Reports of vulnerabilities in WordPress plugins have become a daily thing and while most of these flaws are detected in time, this is not the only key factor in preventing their exploitation. A cybersecurity firm has reported the finding of a new flaw in Contact Form 7, a popular plugin for creating multiple forms. If exploited, this vulnerability would allow threat actors to escalate privileges on the vulnerable site.
A hacker who manages to exploit the
vulnerability could perform various malicious activities, such as modifying
content, redirecting visitors to unknown sites, stealing information and could
even take full control of the target site and block access to the legitimate
administrator. On top of that, Google
could detect this anomalous behavior and arbitrarily block the site,
complicating the recovery process.
Contact Form 7 content is stored in a folder
called wp-content on each WordPress site; this folder
contains data related to the content of the site, but does not store sensitive
information. According to cybersecurity specialists, if a hacker manages to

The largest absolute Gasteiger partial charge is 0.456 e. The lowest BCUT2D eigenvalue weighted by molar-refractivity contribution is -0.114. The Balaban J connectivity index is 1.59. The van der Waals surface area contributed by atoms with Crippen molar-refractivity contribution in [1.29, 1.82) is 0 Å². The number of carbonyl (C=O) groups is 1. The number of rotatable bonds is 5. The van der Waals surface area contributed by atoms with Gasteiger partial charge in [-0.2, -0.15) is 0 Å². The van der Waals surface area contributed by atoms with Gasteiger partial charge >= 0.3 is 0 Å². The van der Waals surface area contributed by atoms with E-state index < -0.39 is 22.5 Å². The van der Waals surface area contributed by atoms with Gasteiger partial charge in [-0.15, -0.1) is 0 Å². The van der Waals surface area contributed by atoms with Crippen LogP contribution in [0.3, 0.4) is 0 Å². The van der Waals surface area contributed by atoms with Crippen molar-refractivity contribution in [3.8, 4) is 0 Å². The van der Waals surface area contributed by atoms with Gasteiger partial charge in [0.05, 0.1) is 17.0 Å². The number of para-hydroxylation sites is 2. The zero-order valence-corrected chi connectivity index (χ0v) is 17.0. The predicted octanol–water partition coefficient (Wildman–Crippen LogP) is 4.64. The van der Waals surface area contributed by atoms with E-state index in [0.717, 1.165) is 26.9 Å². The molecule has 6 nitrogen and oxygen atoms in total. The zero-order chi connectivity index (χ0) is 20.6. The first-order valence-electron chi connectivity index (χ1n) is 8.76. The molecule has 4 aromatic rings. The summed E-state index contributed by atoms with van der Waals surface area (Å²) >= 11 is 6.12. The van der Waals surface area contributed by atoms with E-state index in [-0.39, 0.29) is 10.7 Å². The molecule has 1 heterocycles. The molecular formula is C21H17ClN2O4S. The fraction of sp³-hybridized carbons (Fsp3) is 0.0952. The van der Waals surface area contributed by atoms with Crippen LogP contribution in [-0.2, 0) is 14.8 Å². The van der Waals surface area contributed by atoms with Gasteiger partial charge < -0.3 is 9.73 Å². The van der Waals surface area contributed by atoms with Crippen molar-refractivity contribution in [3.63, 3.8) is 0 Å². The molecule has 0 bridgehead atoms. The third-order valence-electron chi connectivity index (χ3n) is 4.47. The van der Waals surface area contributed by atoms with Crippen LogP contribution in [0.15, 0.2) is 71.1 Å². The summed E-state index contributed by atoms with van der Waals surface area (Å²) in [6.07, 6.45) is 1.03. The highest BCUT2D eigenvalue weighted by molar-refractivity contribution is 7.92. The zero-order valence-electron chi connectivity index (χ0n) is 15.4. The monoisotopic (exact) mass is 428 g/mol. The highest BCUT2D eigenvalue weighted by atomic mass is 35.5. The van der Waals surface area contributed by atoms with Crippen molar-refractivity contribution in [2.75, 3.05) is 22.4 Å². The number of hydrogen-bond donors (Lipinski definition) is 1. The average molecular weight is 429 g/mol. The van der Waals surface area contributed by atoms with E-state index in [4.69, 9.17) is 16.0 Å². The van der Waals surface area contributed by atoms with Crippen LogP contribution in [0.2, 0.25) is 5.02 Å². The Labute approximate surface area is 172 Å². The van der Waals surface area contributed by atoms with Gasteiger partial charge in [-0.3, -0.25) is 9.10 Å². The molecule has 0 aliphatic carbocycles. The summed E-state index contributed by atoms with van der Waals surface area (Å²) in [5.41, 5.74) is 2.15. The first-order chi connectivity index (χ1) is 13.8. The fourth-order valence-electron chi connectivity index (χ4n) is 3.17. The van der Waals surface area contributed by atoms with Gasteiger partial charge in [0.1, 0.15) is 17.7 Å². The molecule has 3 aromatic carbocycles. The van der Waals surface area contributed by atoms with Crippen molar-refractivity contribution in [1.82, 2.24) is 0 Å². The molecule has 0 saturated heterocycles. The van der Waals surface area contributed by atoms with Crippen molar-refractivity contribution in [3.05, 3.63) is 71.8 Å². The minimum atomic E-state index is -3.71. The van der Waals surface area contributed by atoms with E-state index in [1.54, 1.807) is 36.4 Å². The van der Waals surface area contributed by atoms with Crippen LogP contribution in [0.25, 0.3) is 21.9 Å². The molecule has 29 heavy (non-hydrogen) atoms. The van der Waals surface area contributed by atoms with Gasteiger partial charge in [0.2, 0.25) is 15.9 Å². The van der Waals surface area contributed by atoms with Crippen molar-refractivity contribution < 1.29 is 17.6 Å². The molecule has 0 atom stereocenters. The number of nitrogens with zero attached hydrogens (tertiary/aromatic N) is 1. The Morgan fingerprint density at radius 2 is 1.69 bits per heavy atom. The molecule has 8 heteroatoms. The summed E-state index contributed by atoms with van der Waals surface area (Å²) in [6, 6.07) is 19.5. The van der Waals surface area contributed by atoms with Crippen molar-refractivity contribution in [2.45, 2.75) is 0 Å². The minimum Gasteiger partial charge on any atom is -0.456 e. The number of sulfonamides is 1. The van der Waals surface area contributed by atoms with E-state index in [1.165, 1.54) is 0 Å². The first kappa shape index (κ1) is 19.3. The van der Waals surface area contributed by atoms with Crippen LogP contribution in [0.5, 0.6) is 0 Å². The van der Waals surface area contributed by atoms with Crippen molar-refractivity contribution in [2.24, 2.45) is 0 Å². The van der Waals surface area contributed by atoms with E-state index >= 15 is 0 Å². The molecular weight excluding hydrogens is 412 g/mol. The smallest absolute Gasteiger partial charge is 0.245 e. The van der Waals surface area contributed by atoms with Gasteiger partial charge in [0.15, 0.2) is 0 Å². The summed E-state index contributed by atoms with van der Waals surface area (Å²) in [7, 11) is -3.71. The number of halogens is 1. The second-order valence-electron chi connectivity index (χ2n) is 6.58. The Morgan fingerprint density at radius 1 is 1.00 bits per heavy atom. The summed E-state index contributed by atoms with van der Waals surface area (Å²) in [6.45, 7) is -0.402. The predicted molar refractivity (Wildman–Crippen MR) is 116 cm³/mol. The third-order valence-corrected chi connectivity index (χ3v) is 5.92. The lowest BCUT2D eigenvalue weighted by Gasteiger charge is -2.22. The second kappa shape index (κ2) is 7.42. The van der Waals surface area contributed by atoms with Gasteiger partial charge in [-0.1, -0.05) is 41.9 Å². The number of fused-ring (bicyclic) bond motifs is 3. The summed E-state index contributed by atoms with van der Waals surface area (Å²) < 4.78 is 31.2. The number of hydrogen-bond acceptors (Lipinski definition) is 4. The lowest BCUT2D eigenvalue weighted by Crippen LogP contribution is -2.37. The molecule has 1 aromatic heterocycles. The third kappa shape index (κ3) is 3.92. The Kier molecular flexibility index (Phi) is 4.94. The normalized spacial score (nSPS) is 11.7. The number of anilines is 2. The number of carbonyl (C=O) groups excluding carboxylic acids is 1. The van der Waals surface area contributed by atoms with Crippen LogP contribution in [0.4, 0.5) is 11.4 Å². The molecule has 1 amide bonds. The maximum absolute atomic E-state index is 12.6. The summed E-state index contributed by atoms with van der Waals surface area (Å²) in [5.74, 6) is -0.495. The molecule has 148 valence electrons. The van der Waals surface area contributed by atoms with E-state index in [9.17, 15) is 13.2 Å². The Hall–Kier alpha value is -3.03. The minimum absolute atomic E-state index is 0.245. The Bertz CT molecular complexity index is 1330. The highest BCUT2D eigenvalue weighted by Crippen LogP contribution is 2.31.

access the files outside this folder, the target user faces multiple security
issues due to the confidential nature of its content.
It is assumed that only site administrators can
modify the content of shapes created with Contact Form 7, a function controlled
by a parameter called capability_type, which defines user permissions. A
security flaw in this parameter allows any user, regardless of their privilege
level, to make changes to the forms.
A second attack scenario can be triggered by
modifying the type of accepted files in a Contact Form 7 form. Some forms ask
users to upload files in various formats (PDF, JPG, and GIF among others); by
exploiting the vulnerability, a threat actor could alter the plugin settings to
load executables (PHP, ASP and others) to the target site and deploy other
attack variants, cybersecurity specialists mentioned.
The report was sent to the plugin developers,
which fixed the bug with the release of version 5.0.4. The International Institute of Cyber
Security (IICS) strongly recommends that administrators of vulnerable
deployments update to the latest version as soon as possible and protect their